My Mom As A Railroad Wife

by Twilla Perry

My Dad, Terrell Allen Perry married my Mom in June 1940. He started to work for the Missouri Pacific in Poplar Bluff, Missouri, during WWII. He started as a fireman on the steam engines, and by the time he retired he was an Engineer on the Diesels. I have seen him come home after shoveling coal with nothing but the white of eyes showing.

My Mom was a country school teacher during the depression and had earned her lifetime teaching certification before they had married. My Dad had an eighth grade education. He started on the railroad on the extra board. Sometimes work was good and there were times when he was laid off. During the times he was laid off, he would farm or run his own sawmill to take care of his family.

We lived in South Poplar Bluff which was next to the switching yards and where the round house use to be. We could hear the trains banging all day and all night. Many a time my Dad would get called out during the night and would walk up through the yards to work or catch his train.

In the 1950s I saw the first diesel engine. My dad and his engineer stopped in the yards to let us see the new diesel engine. Firemen were replaced with engineers and my Dad had to take a test. As I mentioned before, he only had an 8th grade education. I remember him and my Mom sitting up way into the night to get him ready for this exam. He passed with the help of my Mom and probably would not been able to pass this test without my Mom's help.

In 1966, my Dad was able to stop a runaway train in the yards, probably saving lives, also saving a lot of property damage. Mom’s educational ability had helped him in passing this exam, so he was able to stop the runaways. If he was not able to pass this exam, he would have probably lost his job because firemen were no longer needed to shovel coal.

My Mom would cook for my Dad for when she thought he was coming home. She put it into the refrigerator, and we would wait for him. He had a special whistle he would use when he came into the yard and we would run outside like a bunch of nuts waving and hollering. My Mom would run into the kitchen to get something warm on the table before he got home.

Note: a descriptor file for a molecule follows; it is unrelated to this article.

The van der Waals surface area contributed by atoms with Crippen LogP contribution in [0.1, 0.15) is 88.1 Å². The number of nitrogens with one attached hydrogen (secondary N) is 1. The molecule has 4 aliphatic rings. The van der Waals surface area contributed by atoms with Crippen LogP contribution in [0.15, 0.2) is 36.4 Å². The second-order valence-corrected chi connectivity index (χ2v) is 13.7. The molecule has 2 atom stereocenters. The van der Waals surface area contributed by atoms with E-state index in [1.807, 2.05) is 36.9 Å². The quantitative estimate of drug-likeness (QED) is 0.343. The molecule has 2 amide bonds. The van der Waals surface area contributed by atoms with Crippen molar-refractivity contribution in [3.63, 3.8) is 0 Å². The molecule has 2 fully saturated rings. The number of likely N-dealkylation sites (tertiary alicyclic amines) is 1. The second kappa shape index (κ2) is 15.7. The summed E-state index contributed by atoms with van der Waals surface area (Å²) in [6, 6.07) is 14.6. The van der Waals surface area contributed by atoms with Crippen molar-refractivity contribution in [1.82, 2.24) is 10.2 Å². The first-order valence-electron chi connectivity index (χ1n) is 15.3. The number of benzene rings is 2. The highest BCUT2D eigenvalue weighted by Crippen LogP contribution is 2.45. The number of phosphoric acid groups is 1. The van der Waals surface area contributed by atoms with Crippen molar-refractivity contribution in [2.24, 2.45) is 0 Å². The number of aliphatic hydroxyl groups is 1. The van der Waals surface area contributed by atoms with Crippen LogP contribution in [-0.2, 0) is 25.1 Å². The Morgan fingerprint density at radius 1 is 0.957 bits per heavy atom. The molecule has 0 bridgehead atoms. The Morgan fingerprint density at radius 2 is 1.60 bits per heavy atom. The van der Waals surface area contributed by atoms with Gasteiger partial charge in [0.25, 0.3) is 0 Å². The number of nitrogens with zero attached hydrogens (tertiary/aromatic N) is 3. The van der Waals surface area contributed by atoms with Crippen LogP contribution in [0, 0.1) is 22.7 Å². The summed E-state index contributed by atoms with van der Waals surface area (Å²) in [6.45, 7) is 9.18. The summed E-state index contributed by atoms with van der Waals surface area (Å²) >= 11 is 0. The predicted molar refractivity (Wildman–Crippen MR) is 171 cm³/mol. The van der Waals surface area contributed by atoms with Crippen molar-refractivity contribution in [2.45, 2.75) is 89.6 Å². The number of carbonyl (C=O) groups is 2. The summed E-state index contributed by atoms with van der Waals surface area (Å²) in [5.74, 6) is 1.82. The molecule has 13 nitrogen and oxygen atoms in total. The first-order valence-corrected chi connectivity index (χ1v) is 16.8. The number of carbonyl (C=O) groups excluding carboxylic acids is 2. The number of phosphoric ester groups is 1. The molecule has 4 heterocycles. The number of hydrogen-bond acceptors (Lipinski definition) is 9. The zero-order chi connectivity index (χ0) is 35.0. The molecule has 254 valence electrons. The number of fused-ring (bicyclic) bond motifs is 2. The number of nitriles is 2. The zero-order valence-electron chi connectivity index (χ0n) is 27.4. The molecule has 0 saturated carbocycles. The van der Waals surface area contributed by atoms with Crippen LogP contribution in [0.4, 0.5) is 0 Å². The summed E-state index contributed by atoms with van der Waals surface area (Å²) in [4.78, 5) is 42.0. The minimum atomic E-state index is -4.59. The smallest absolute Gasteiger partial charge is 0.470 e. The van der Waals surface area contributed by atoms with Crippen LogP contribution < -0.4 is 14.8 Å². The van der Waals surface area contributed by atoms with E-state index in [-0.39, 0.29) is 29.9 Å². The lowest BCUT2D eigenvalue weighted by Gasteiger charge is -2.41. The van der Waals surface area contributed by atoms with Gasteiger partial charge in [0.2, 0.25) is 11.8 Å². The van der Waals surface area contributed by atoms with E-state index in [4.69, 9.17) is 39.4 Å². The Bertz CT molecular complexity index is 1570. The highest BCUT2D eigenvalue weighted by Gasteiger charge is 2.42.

When Dad was on the road, her job was to see about the family. My Dad would be gone two or three days at a time. I didn’t have a Dad who left the house at 7 o'clock in the morning and was back home by 5 o'clock dinner time. Our home life wasn’t like our friends who had a Dad at home all the time. This could not have been easy for my Mother raising three children and taking care of a home. My Mom’s name was Fern Marie (Nixon) Perry.

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Passenger Trains, Family, Love
Poplar Bluff, MO
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  • Good story of determination and someone having the fore sight to upgrade his skills once the technology changed from steam to diesel.

    - Denise Tinsley a few years ago
  • I am a railroad wife with four kids. It's very hard. I am thankful that my husband has a job even though we had to move from Portland, OR to Fort Worth, TX last fall in order for him to continue working with UP. We have met other transfer families here, & I am thankful for their friendships, especially with the other train wives because they know what I am going through since they are going through the same thing: being away from family in a new state while our husbands are working away from home. The only difference for me is that I had a baby a few months ago, & my mother-in-law moved in with us to help me with the kids. While this is a challenging time it is also a growing time, & I know it is making us stronger. I have a lot of respect for your mom. It is so cool that your family lived that close to the yard! The hardest part for us (and all the transfers) has been our men starting over with their seniority dates & being forced out of Fort Worth to work out of towns 2 to 3+ hours away. We are all looking forward to the days where they can hold Conductor jobs out of Fort Worth consistently. Even with all the hardships we have faced though, I am very proud of my husband & his job as a Union Pacific Conductor, & so are our kids. And some day, (when we can afford the 6 month pay cut for Engineer school), he would like to be a Union Pacific Engineer. :)

    - Renee' Dresser a few years ago